British business leaders are pessimistic about the country’s economy, but most still believe their own firm has a bright future. A majority of firms said they were optimistic about the performance of their firm over the coming year, while one-fifth said they were ‘very optimistic’.
Business leaders’ outlooks on the broader economy and their own firm’s prospects have regularly converged in recent times. Multiple studies throughout the protracted Brexit process, and uncertainty of the Covid-19 pandemic, showed that while bosses often feared the worst when it came to the economic health of the UK, they did not seem to believe the same headwinds applied to them.
Now, a new survey from Eden McCallum has shed further light on this widening disconnect, suggesting that the UK has Europe’s widest gap between personal and general expectations. While such a contrast was evident across all markets, the UK’s businesses stood apart from the rest – with 56% of respondents “somewhat pessimistic about the global economy” and 79% either “very pessimistic” or “somewhat pessimistic” about the domestic picture, standing in stark contrast to the 68% majority that were “somewhat” or “very” optimistic on their business’ outlook.
For contrast, 57% of Dutch respondents from Eden McCallum’s poll were optimistic for their own performance, but fewer than half said they were pessimistic about the national economy, or the global economy. This was replicated across a rest-of-world average compiled by the researchers, suggesting most respondents were actually ‘somewhat optimistic’ about the global economy – while 65% were optimistic for their firms to some extent.
This booming individual confidence of UK respondents is out of step with companies’ assumptions about the national economy in particular. In 2022, Eden McCallum found that business confidence in the UK was at a massive low – with only 3% of firms even ‘somewhat optimistic’, and 60% ‘very pessimistic’. While this has rebounded moderately in 2023, optimism is only at 10% – lower than it was in 2016, the year the UK voted to leave the EU.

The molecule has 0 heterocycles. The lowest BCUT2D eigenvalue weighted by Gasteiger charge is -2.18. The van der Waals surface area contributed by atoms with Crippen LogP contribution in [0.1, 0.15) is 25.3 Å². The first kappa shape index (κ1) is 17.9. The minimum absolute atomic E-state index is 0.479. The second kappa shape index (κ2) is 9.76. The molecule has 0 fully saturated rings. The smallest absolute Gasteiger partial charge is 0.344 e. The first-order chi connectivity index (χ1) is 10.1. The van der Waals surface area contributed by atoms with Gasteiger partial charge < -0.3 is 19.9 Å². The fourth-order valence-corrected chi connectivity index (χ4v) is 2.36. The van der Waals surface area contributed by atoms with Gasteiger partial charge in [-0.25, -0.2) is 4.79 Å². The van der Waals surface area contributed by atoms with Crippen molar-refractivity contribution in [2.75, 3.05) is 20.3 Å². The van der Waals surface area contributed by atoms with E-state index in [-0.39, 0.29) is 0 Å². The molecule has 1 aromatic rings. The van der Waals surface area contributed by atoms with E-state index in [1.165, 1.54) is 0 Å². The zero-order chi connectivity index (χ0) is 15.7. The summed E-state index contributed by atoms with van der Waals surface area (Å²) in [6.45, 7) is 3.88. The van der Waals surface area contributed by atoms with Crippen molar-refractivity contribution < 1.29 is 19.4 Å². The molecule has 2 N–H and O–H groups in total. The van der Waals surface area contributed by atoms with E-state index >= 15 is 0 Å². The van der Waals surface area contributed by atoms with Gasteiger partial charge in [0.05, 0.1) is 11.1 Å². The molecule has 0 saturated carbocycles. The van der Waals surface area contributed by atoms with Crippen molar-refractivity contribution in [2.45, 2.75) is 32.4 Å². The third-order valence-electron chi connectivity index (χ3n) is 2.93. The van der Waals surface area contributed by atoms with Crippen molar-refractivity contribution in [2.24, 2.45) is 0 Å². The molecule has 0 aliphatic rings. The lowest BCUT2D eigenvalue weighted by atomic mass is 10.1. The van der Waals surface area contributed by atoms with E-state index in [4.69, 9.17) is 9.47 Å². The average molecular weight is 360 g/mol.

In contrast, optimism regarding individual businesses has rapidly spiked. Overall, the number of firms in someway optimistic on their outlooks has grown by 17%, with more than one-fifth of respondents now reporting being ‘very optimistic’ alone.
Eden McCallum’s researchers did not venture an explanation as to where this disconnect comes from. It could be simply that admitting a leader’s own company may be in trouble, is more difficult than admitting the broader economy is in trouble – but whatever the cause, sentiment is not stacking up with reality. If the majority of firms do indeed perform the way they believe they will, then the wider British economy will be performing positively. That may be easier said than done, though.
Speaking on the findings, Dena McCallum, co-founder of Eden McCallum, said, “If we take a glass half full view, there is less pessimism about the economy and more optimism about expected business performance in all regions than there was even a few months ago.”
However, she clarified that there were still national and international issues which firms would be foolish to underestimate. However convinced a business is of its fundamentals, it is not an island, it will need to navigate local and wider-ranging pressures on inflation and labour shortages – named by 50% of respondents as their biggest worry for the coming year – if they are to realise their perceived potential.